Happy New Year! Everyone in the past week has been running around figuring out what sort of resolutions they are promising for the new year. Unfortunately, by the end of February, most resolutions will fail or people will give up hope. There is usually only 3 percent who finish out the year with a proper resolution. Most people donít really know why their resolutions fail or even how the idea of resolutions got started.

The earliest recorded New Yearís celebrations date back around 4,000 years ago to the ancient Babylonians. They held a huge religious celebration during the vernal equinox. They would give honor to the sky god who had a victory over a sea goddess. Usually a king would be crowned, and they would feast for 11 days.

As the world took the Julian calendar, we began taking the New Yearís celebrations to heart. In Spain, they will eat 12 grapes, which are the hopes for the future months ahead. Other parts of the worlds eat legumes in their meals, which show hope for financial success. Other traditional feasts would include ring-shaped cakes and pastries, showing that the year has come full circle and the future will be bright.

The Babylonians were the first people who made promises to favor the gods and start their year well. If they owed money, they would pay their debts. It they had borrowed things, they would give them back. Of course, in New York City there is a ball which has been dropped almost every year since 1907. Other areas have made their own rituals, which include dropping pickles in Dillsburg, Pennsylvania, to possums in Tallapoosa, Georgia, and of course in Idaho ó a giant potato.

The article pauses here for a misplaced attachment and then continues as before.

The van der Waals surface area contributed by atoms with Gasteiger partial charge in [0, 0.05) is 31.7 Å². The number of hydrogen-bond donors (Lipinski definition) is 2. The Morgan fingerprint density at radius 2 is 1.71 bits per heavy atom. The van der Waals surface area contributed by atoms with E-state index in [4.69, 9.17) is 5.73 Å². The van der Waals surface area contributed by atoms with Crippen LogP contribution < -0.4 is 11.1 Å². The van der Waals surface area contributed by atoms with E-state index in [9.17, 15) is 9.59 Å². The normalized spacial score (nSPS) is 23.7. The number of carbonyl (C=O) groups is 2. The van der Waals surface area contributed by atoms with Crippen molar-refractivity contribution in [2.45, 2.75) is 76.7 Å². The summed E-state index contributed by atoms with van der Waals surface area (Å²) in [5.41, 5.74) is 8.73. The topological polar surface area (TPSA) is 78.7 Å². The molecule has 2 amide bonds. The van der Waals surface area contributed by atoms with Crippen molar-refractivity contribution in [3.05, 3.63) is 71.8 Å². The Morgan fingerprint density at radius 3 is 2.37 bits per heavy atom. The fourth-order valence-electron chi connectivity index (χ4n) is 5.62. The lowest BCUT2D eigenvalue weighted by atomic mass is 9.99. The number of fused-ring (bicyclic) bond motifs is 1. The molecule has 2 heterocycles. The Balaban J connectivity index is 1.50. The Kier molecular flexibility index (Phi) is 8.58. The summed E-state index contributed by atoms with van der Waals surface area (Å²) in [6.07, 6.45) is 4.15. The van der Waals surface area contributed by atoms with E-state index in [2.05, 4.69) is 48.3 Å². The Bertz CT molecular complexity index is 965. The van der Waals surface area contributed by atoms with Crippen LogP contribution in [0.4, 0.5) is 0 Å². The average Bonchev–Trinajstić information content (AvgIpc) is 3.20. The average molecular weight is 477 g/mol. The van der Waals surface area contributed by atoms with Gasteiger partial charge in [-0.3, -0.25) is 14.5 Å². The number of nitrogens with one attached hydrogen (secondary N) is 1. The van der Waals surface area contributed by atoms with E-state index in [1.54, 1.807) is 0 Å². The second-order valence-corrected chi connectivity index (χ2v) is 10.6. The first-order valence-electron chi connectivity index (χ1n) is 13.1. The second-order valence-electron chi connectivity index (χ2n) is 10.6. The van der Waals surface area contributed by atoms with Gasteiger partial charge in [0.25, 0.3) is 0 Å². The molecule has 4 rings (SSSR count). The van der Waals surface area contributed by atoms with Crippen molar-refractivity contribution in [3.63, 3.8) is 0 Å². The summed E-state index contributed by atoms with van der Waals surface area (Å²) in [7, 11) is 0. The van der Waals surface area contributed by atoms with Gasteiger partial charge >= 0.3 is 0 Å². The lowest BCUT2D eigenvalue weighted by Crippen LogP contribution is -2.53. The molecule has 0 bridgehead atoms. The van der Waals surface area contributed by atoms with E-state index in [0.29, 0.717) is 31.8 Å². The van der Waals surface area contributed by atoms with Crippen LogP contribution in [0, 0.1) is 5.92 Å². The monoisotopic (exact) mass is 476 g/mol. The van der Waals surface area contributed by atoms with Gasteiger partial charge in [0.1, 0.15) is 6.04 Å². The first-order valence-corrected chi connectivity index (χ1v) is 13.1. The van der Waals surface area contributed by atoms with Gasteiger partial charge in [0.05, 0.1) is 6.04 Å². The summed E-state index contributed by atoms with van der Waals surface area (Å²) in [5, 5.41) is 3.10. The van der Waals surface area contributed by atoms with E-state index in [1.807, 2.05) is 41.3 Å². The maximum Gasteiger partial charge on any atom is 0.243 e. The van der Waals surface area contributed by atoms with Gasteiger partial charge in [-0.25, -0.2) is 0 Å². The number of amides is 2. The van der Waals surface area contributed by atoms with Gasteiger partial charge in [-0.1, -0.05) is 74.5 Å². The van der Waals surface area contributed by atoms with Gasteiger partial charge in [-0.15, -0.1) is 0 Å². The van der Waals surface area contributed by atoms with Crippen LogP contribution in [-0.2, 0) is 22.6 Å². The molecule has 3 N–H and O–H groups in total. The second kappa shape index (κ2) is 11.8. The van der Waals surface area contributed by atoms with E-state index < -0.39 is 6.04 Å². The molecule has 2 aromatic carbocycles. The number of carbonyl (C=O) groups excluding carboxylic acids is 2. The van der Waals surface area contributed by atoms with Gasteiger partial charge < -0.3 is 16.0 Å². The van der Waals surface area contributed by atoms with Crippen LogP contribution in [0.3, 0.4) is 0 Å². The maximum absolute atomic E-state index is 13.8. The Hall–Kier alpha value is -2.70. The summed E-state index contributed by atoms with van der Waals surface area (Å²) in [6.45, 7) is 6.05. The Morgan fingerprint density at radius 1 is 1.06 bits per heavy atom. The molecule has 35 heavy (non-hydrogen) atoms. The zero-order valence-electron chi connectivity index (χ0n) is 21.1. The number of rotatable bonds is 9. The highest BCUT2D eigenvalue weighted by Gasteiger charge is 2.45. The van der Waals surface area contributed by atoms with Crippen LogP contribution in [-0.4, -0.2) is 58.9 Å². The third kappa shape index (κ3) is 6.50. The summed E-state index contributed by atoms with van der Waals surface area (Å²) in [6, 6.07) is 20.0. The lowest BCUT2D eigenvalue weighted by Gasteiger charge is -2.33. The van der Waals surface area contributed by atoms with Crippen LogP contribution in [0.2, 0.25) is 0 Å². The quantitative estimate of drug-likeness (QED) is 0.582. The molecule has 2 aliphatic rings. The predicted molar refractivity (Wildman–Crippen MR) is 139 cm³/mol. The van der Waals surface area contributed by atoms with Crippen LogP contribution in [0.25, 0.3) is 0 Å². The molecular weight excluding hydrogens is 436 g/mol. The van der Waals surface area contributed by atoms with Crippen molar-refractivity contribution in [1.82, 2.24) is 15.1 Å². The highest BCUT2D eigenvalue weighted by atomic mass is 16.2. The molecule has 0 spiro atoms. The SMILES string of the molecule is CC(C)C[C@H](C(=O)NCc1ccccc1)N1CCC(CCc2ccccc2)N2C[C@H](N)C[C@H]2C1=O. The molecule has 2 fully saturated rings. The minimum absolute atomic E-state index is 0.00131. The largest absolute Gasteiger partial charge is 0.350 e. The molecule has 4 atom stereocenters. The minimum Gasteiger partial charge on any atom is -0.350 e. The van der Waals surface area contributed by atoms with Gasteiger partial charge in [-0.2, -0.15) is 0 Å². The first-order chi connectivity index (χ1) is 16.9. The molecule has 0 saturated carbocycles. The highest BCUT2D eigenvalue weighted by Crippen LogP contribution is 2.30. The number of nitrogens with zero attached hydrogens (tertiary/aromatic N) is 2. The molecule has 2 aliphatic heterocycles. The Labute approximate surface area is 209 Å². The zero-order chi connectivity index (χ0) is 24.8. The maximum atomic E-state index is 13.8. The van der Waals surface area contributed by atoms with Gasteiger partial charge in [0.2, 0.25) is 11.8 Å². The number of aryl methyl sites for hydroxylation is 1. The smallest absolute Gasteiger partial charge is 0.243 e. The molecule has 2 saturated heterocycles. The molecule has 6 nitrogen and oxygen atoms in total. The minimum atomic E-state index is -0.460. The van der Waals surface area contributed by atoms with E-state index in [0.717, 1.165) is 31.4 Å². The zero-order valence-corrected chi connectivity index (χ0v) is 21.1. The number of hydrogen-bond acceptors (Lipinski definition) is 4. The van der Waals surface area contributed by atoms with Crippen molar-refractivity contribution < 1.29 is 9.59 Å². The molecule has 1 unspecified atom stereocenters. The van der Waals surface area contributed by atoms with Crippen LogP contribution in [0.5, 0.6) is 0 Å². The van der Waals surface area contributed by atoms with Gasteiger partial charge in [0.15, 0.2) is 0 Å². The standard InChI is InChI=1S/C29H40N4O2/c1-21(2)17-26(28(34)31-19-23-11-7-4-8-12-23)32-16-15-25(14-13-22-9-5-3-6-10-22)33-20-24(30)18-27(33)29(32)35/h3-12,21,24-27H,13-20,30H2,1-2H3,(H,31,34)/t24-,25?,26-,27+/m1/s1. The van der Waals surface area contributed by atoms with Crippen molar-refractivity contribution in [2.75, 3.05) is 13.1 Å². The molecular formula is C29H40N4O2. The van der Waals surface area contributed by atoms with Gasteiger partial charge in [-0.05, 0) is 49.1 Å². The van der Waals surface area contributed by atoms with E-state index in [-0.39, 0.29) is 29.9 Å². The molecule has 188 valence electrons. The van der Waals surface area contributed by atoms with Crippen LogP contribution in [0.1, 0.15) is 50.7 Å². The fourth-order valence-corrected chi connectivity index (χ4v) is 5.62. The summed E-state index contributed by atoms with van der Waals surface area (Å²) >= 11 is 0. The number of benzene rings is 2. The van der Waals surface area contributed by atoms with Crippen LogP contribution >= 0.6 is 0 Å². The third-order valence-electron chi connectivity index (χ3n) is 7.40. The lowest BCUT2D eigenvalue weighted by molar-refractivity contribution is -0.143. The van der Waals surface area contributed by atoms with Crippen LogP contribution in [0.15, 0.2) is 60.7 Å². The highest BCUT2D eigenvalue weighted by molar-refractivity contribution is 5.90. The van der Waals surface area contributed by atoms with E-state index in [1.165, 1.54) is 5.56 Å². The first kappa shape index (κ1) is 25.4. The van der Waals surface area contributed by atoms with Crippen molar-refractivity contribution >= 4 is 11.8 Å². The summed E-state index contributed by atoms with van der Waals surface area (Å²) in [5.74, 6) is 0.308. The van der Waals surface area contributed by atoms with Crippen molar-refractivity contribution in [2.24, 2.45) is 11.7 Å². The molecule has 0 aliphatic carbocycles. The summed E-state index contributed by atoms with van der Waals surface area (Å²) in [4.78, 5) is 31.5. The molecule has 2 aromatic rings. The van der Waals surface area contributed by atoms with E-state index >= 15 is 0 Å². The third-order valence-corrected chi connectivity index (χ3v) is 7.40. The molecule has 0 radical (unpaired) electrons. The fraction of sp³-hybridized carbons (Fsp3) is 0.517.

The big question now is, ďHow can we keep our resolutions without giving up?Ē There is a company called Because I Said I Would. This was created by Alex Sheen who is paying homage to his father. His father was one man who was a man of his word. He was such a good role model to Alex. Now Alex is sharing his fatherís promise to the world. I highly recommend looking at the TED Talks Alex Sheen has participated in. His website, becauseisaidiwould.com, is a great place to learn about his mission.

In my classroom, we have a Because I Said I Would wall. Each of my students has taken a card and written a promise that they want to accomplish over the rest of the school year. If they complete their promise, they are allowed to take it down from the wall. This has been a boon in my classroom because it encourages the students to keep their words to themselves and their friends. I want to keep adding to my walls to help my students see how many people really want to be people of their words.

There was a study done by Harvard that showed that people who made promises to themselves (or goals) who didnít write them down had an 85 percent chance of that goal never being accomplished. When it is written down but not looked at constantly, there is 60 percent chance of that goal being accomplished. What Harvard has shown that if a goal or promise is written down and viewed at least once a week there is a 98 percent chance that the goal will be accomplished and completely done.

It takes 21 days to create a habit and longer to break a bad one. I highly recommend taking a good look at what goals you would like to accomplish and write them down. If anything, write down your promises on a promise card from Because I Said I Would.

Good luck in this auspicious 2016!

Emily Thornton is an English Teacher at Pocatello High School and is working on her Masters Degree at Idaho State University.